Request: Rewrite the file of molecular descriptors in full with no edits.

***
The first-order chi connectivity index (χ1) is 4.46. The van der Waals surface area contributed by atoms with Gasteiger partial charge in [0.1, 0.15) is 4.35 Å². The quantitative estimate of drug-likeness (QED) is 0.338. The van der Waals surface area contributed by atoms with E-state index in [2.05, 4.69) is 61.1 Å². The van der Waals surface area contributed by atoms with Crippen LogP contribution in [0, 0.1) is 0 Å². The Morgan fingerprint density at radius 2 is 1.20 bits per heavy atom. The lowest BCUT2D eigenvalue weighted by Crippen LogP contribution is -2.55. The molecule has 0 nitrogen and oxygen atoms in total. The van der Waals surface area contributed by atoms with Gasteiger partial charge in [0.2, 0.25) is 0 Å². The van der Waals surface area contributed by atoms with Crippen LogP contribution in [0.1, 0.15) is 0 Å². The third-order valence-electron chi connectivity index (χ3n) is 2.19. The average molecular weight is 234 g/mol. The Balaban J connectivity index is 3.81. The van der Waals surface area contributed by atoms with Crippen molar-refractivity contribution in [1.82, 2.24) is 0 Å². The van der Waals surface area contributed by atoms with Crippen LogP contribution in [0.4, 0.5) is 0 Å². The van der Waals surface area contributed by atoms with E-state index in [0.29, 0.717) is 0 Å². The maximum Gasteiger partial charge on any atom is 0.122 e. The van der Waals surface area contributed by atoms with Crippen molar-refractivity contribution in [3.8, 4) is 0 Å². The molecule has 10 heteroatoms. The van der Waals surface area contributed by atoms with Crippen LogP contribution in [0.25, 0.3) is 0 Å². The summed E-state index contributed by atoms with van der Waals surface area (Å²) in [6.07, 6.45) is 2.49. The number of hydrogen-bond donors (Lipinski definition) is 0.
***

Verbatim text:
The first-order chi connectivity index (χ1) is 4.46. The van der Waals surface area contributed by atoms with Gasteiger partial charge in [0.1, 0.15) is 4.35 Å². The quantitative estimate of drug-likeness (QED) is 0.338. The van der Waals surface area contributed by atoms with E-state index in [2.05, 4.69) is 61.1 Å². The van der Waals surface area contributed by atoms with Crippen LogP contribution in [0, 0.1) is 0 Å². The Morgan fingerprint density at radius 2 is 1.20 bits per heavy atom. The lowest BCUT2D eigenvalue weighted by Crippen LogP contribution is -2.55. The molecule has 0 nitrogen and oxygen atoms in total. The van der Waals surface area contributed by atoms with Gasteiger partial charge in [0.2, 0.25) is 0 Å². The van der Waals surface area contributed by atoms with Crippen LogP contribution in [0.1, 0.15) is 0 Å². The third-order valence-electron chi connectivity index (χ3n) is 2.19. The average molecular weight is 234 g/mol. The Balaban J connectivity index is 3.81. The van der Waals surface area contributed by atoms with Crippen molar-refractivity contribution in [1.82, 2.24) is 0 Å². The van der Waals surface area contributed by atoms with Crippen LogP contribution in [0.4, 0.5) is 0 Å². The van der Waals surface area contributed by atoms with E-state index in [0.29, 0.717) is 0 Å². The maximum Gasteiger partial charge on any atom is 0.122 e. The van der Waals surface area contributed by atoms with Crippen molar-refractivity contribution in [3.8, 4) is 0 Å². The molecule has 10 heteroatoms. The van der Waals surface area contributed by atoms with Crippen LogP contribution in [0.25, 0.3) is 0 Å². The summed E-state index contributed by atoms with van der Waals surface area (Å²) in [6.07, 6.45) is 2.49. The number of hydrogen-bond donors (Lipinski definition) is 0.